(A separate article as to how the Quran defines the sharia will follow)

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Wajahat Ali Tackles Islamophobia

August 25, 2011 by · Leave a Comment 

By Matt O’Brien

wajahat-aliPlaywright, lawyer and humorist Wajahat Ali is known to fellow Fremont residents as a man of many projects. As we meet for an interview downtown, a passer-by interrupts to ask Ali, in Urdu, “What are you working on now?” One answer is scripting an HBO pilot, with novelist Dave Eggers, about a Muslim cop in San Francisco. Ali, 30, has made a career of writing about ordinary Muslim Americans with humor and candor. Another project marks Ali’s first big dive into political advocacy, with a report (due out this week) he has co-authored with researchers at the Center for American Progress in Washington, D.C. Ali says it exposes how a small network of anti-Muslim activists transformed a fringe movement into a mainstream cause.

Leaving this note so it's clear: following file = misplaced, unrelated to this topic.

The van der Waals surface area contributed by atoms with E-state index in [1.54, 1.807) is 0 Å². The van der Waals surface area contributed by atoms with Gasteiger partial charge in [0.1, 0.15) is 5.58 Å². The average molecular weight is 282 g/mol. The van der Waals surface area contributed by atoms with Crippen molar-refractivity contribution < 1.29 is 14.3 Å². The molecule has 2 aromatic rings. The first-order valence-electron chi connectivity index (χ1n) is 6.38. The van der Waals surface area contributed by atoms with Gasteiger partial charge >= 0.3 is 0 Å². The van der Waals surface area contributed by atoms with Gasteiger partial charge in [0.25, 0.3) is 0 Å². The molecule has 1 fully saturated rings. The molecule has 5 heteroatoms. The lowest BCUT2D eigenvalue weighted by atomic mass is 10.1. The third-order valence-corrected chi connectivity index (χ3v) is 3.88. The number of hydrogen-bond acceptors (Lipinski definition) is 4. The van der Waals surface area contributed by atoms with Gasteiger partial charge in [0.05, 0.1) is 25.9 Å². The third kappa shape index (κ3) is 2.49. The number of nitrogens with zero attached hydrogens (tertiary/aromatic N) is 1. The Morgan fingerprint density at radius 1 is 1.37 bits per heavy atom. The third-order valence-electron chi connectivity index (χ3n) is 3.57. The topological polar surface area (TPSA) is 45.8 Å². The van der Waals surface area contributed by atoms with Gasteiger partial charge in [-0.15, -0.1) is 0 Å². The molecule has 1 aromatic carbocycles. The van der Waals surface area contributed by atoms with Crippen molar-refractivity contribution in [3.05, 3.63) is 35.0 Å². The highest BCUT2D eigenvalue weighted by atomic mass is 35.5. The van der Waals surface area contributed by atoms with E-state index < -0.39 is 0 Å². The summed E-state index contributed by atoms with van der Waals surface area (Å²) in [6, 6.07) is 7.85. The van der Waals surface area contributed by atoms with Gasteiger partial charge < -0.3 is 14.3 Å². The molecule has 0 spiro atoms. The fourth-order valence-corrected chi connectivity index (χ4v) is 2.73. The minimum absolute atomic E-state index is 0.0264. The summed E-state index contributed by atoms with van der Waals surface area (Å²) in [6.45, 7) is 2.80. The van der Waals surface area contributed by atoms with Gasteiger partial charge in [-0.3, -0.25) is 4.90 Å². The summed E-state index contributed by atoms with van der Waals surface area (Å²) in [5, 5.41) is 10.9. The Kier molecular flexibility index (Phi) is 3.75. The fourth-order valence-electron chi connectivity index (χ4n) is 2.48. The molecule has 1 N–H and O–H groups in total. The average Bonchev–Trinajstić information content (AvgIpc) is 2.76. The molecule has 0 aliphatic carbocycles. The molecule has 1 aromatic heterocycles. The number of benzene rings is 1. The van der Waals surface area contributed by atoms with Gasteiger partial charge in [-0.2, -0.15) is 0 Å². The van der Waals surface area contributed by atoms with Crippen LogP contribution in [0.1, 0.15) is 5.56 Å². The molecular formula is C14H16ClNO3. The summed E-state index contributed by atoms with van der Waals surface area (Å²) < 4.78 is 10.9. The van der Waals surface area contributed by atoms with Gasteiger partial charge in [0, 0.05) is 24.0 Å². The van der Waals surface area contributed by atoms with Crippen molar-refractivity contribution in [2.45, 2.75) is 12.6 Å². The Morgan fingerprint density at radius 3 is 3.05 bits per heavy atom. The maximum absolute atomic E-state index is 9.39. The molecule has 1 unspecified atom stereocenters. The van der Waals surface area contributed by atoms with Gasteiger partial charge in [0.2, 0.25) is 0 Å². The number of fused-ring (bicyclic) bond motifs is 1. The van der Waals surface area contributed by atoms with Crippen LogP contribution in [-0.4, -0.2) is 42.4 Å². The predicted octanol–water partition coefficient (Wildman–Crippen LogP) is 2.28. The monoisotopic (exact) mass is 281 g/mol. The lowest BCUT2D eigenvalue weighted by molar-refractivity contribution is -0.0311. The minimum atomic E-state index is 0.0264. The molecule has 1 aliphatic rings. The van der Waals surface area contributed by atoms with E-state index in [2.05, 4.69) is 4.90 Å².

Q So your report hasn’t even come out yet, but the anti-Islam blogger Pamela Geller has already called you a “stealth jihadist.” Are you offended?

A Not at all. Pam Geller attacked me because I pretty much exposed her and her agenda on a radio station in New York, because she and her allies were mentioned more than 200 times in (Norwegian mass shooter) Anders Breivik’s 1,500-page manifesto. … He was ideologically inspired by people like her and her allies.

Q What made you get into this political project?

A My whole life I’ve been the unintentional token spokesman for all things Muslim and Pakistani. It was not by choice. I call myself the accidental activist. When I was a young kid I was, like, the only open practicing Muslim, and I knew a lot about my Pakistani roots. So inevitably I gave dozens of impromptu lectures about all things Muslim and Pakistani. And (for) a lot of my friends in the Bay Area, I was their only Muslim or Pakistani friend. So they were like, Hey, Waj, what’s up with Pakistan? … The Center for Progress thought, why not go to a non-D.C. guy and think outside the box. I realized, as a student of American history, the current boogeyman is American Muslims.

And I wanted to help turn the tide toward civil discourse, in which we wouldn’t divide Americans based on ethnicity and religion.

Q What do you think of the depiction of Muslim Americans on TV?